• 2005–Don Bixby, executive director of the Conservancy, met with Kevin Fall, Paul Krumm, Micki Taylor (now Krumm’s spouse), and Don Oberdorfer at a heritage pig insemination class at the University of Missouri. At that meeting, with encouragement from Bixby, they decided to form an official organization. That organization would become the American Guinea Hog Association (AGHA) on April 21, 2006. The charter members attended the annual Conservancy meetings and held their annual meetings in person while they were there. In 2007 when Jim Barnett became president of the AGHA board there were eleven breeder members.
  • 2008–The Rare Breed Swine Initiative was held in Columbia, Missouri on November 7-8. It was funded by the Renewing America’s Food Traditions Collaborative. It was attended by the ALBC, representatives of seven other groups, and representatives of nine rare pig breeds, including Shirley Sullivan representing the Guinea Hogs. Jeannette Beranger took very detailed notes of the event. The group wanted to understand the needs of producers and chefs to develop generic strategies that would assist the heritage swine breeds and see what education and funding needs they might have.  The breeders wanted five actions to take place to help conserve the breeds. 1) population and bloodline identification (see 2009-2014 SSARE grant), 2) creating breeding strategies with breeders and associations (see 2011-2014 SSARE grant paper) 3) communications with breeders holding key lines (see 2015-2017 herd recovery), 4) acquiring population analysis software to manage populations within a breed (see 2019), and a semen collection workshop. Work began right away on this list of five needs and continues to the current time, twelve years later.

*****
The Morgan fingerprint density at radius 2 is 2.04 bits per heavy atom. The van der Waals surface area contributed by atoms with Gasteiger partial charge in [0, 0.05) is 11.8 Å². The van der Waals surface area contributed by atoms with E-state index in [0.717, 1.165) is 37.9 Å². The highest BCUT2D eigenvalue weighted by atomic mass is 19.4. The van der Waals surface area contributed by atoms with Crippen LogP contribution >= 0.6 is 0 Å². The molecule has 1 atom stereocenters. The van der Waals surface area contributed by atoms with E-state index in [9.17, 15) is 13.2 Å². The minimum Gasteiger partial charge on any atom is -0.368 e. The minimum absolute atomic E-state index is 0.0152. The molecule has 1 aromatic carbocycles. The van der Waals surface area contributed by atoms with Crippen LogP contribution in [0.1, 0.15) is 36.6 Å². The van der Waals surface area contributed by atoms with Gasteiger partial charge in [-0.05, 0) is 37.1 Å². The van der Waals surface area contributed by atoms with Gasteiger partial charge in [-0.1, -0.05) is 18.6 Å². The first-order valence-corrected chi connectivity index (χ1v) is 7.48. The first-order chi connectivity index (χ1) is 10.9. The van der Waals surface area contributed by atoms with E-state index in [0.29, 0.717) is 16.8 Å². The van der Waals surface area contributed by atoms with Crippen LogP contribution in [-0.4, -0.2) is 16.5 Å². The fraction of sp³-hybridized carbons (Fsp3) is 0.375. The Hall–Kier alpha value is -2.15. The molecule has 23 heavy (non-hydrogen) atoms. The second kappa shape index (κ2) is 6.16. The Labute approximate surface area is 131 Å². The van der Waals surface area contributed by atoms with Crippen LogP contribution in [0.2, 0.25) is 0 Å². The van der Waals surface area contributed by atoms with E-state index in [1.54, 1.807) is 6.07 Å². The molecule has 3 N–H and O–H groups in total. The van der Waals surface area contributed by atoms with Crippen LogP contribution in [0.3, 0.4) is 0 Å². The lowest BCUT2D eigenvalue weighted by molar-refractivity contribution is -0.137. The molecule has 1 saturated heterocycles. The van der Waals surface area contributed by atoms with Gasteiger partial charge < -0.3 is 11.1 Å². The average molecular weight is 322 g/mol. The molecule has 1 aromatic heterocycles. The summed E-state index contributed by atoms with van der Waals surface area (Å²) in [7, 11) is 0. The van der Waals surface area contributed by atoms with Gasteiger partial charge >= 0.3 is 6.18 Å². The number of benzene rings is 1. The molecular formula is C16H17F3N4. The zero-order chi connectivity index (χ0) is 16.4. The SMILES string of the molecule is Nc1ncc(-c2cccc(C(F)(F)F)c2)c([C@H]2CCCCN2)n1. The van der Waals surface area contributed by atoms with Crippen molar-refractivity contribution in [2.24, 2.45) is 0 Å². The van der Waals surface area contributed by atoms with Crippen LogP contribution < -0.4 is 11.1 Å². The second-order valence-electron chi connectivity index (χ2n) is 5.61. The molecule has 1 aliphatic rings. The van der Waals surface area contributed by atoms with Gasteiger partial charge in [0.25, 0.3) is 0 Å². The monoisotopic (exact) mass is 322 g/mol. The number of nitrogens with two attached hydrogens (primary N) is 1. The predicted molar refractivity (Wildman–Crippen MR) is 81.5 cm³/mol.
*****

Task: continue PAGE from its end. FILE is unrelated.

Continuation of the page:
• 2009-2014–The Livestock Conservancy summarized the findings determined in 2008 and use that to apply for a Southern Sustainable Agriculture and Research grant for $151,215 to develop programs to support heritage swine farmers. It was a collaborative effort with universities, breeders, and breed associations. The Guinea Hog was one of the breeds studied and that received recommendations and results.
  • 2010–Slow Food Charleston was working with the ALBC and wanted to work with them to promote Guinea Hog meat to boost awareness of the breed. Jeannette Beranger of the Conservancy put them in contact with Gra Moore who had a registered herd. This event with Chef Craig Deihl helped put both the breed, the chef, and farmer breeder on the map.
  • DNA analysis of bloodlines
  • Breeding recommendations based on a detailed census and studbook analysis
  • 2012 — part of SSARE grant plus additional funding by the University of Kentucky went to a heritage hog carcass study led by Bob Perry.
  • 2015-2017— Genetic Recovery project for American Guinea Hogs. The Livestock Conservancy served as a neutral resource to consult with both the AGHA and breeders who recovered rare bloodlines known by the founding AGHA members in 2005 whose breeders did not join the registry. Ultimately the associate focussed on the inclusion of these known lines, allowing wider biodiversity in a limited herd.
  • 2020–The Manton Foundation bestowed a grant to The Livestock Conservancy of $500,000. This will be used over a two-year period to strengthen breed associations. The funds will be used on all species including swine. It will fund helping breed associations become more effective and provide resources for ongoing concerns of breeders and breed associations. Promotion and marketing tools will be involved.

I am truly grateful for the decades of support, research, funding, and guidance of the Conservancy in regard to the Guinea Hogs. It’s hard to imagine that work spread out over 180 breeds and organizations and on the shoulders of a dozen staff members. I highly recommend joining this very active and effective group.